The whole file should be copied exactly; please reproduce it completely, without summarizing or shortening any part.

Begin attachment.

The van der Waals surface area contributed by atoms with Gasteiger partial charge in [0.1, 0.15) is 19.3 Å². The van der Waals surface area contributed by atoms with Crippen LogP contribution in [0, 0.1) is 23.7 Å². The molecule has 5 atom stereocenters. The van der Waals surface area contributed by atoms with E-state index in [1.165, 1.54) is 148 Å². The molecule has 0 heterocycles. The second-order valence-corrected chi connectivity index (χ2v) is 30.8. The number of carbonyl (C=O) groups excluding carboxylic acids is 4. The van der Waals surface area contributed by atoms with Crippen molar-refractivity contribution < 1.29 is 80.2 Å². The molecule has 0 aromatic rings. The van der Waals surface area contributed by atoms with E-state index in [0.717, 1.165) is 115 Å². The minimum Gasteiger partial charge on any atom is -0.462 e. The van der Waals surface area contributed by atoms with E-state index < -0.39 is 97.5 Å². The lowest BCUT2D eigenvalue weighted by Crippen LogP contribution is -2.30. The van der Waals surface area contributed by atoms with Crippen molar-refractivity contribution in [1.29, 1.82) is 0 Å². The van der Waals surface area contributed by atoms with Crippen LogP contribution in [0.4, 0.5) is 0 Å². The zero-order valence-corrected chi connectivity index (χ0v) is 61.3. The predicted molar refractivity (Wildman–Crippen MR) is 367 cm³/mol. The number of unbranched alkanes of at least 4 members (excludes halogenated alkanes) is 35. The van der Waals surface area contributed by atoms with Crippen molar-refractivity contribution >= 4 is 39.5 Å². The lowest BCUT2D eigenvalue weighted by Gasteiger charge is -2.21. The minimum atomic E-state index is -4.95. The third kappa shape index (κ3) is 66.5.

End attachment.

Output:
The van der Waals surface area contributed by atoms with Gasteiger partial charge in [0.1, 0.15) is 19.3 Å². The van der Waals surface area contributed by atoms with Crippen LogP contribution in [0, 0.1) is 23.7 Å². The molecule has 5 atom stereocenters. The van der Waals surface area contributed by atoms with E-state index in [1.165, 1.54) is 148 Å². The molecule has 0 heterocycles. The second-order valence-corrected chi connectivity index (χ2v) is 30.8. The number of carbonyl (C=O) groups excluding carboxylic acids is 4. The van der Waals surface area contributed by atoms with Crippen molar-refractivity contribution < 1.29 is 80.2 Å². The molecule has 0 aromatic rings. The van der Waals surface area contributed by atoms with E-state index in [0.717, 1.165) is 115 Å². The minimum Gasteiger partial charge on any atom is -0.462 e. The van der Waals surface area contributed by atoms with E-state index < -0.39 is 97.5 Å². The lowest BCUT2D eigenvalue weighted by Crippen LogP contribution is -2.30. The van der Waals surface area contributed by atoms with Crippen molar-refractivity contribution in [1.29, 1.82) is 0 Å². The van der Waals surface area contributed by atoms with Crippen LogP contribution in [0.4, 0.5) is 0 Å². The zero-order valence-corrected chi connectivity index (χ0v) is 61.3. The predicted molar refractivity (Wildman–Crippen MR) is 367 cm³/mol. The number of unbranched alkanes of at least 4 members (excludes halogenated alkanes) is 35. The van der Waals surface area contributed by atoms with Crippen molar-refractivity contribution >= 4 is 39.5 Å². The lowest BCUT2D eigenvalue weighted by Gasteiger charge is -2.21. The minimum atomic E-state index is -4.95. The third kappa shape index (κ3) is 66.5.